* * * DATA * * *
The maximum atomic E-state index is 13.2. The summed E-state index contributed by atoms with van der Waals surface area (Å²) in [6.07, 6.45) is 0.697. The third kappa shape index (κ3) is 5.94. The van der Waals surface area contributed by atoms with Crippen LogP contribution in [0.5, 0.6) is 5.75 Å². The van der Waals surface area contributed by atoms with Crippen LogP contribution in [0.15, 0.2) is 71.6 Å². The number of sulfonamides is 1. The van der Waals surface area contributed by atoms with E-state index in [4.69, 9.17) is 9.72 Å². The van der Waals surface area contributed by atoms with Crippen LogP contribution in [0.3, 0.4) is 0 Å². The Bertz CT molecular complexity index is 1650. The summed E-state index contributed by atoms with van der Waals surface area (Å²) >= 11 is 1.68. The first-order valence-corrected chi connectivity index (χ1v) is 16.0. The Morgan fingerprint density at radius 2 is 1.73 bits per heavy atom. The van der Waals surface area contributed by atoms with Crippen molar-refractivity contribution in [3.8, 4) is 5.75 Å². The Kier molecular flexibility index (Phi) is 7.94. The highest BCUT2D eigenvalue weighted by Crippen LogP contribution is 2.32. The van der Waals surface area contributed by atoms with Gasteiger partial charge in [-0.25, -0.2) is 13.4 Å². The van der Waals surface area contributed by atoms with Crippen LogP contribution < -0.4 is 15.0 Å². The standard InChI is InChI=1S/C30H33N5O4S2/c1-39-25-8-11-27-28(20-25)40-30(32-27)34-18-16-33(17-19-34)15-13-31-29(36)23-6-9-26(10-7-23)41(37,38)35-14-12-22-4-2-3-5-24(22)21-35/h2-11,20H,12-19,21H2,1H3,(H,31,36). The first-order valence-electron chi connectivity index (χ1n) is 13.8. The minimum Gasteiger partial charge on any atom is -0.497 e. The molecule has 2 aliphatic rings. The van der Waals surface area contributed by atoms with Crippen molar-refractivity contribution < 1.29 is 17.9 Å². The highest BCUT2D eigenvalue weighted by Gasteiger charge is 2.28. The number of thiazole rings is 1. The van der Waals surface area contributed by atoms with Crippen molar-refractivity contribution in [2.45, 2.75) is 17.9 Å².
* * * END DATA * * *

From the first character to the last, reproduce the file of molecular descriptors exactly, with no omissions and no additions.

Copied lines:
The maximum atomic E-state index is 13.2. The summed E-state index contributed by atoms with van der Waals surface area (Å²) in [6.07, 6.45) is 0.697. The third kappa shape index (κ3) is 5.94. The van der Waals surface area contributed by atoms with Crippen LogP contribution in [0.5, 0.6) is 5.75 Å². The van der Waals surface area contributed by atoms with Crippen LogP contribution in [0.15, 0.2) is 71.6 Å². The number of sulfonamides is 1. The van der Waals surface area contributed by atoms with E-state index in [4.69, 9.17) is 9.72 Å². The van der Waals surface area contributed by atoms with Crippen LogP contribution in [0.3, 0.4) is 0 Å². The Bertz CT molecular complexity index is 1650. The summed E-state index contributed by atoms with van der Waals surface area (Å²) >= 11 is 1.68. The first-order valence-corrected chi connectivity index (χ1v) is 16.0. The Morgan fingerprint density at radius 2 is 1.73 bits per heavy atom. The van der Waals surface area contributed by atoms with Crippen molar-refractivity contribution in [3.8, 4) is 5.75 Å². The Kier molecular flexibility index (Phi) is 7.94. The highest BCUT2D eigenvalue weighted by Crippen LogP contribution is 2.32. The van der Waals surface area contributed by atoms with Gasteiger partial charge in [-0.25, -0.2) is 13.4 Å². The van der Waals surface area contributed by atoms with Crippen LogP contribution < -0.4 is 15.0 Å². The standard InChI is InChI=1S/C30H33N5O4S2/c1-39-25-8-11-27-28(20-25)40-30(32-27)34-18-16-33(17-19-34)15-13-31-29(36)23-6-9-26(10-7-23)41(37,38)35-14-12-22-4-2-3-5-24(22)21-35/h2-11,20H,12-19,21H2,1H3,(H,31,36). The first-order valence-electron chi connectivity index (χ1n) is 13.8. The minimum Gasteiger partial charge on any atom is -0.497 e. The molecule has 2 aliphatic rings. The van der Waals surface area contributed by atoms with Crippen molar-refractivity contribution < 1.29 is 17.9 Å². The highest BCUT2D eigenvalue weighted by Gasteiger charge is 2.28. The number of thiazole rings is 1. The van der Waals surface area contributed by atoms with Crippen molar-refractivity contribution in [2.45, 2.75) is 17.9 Å².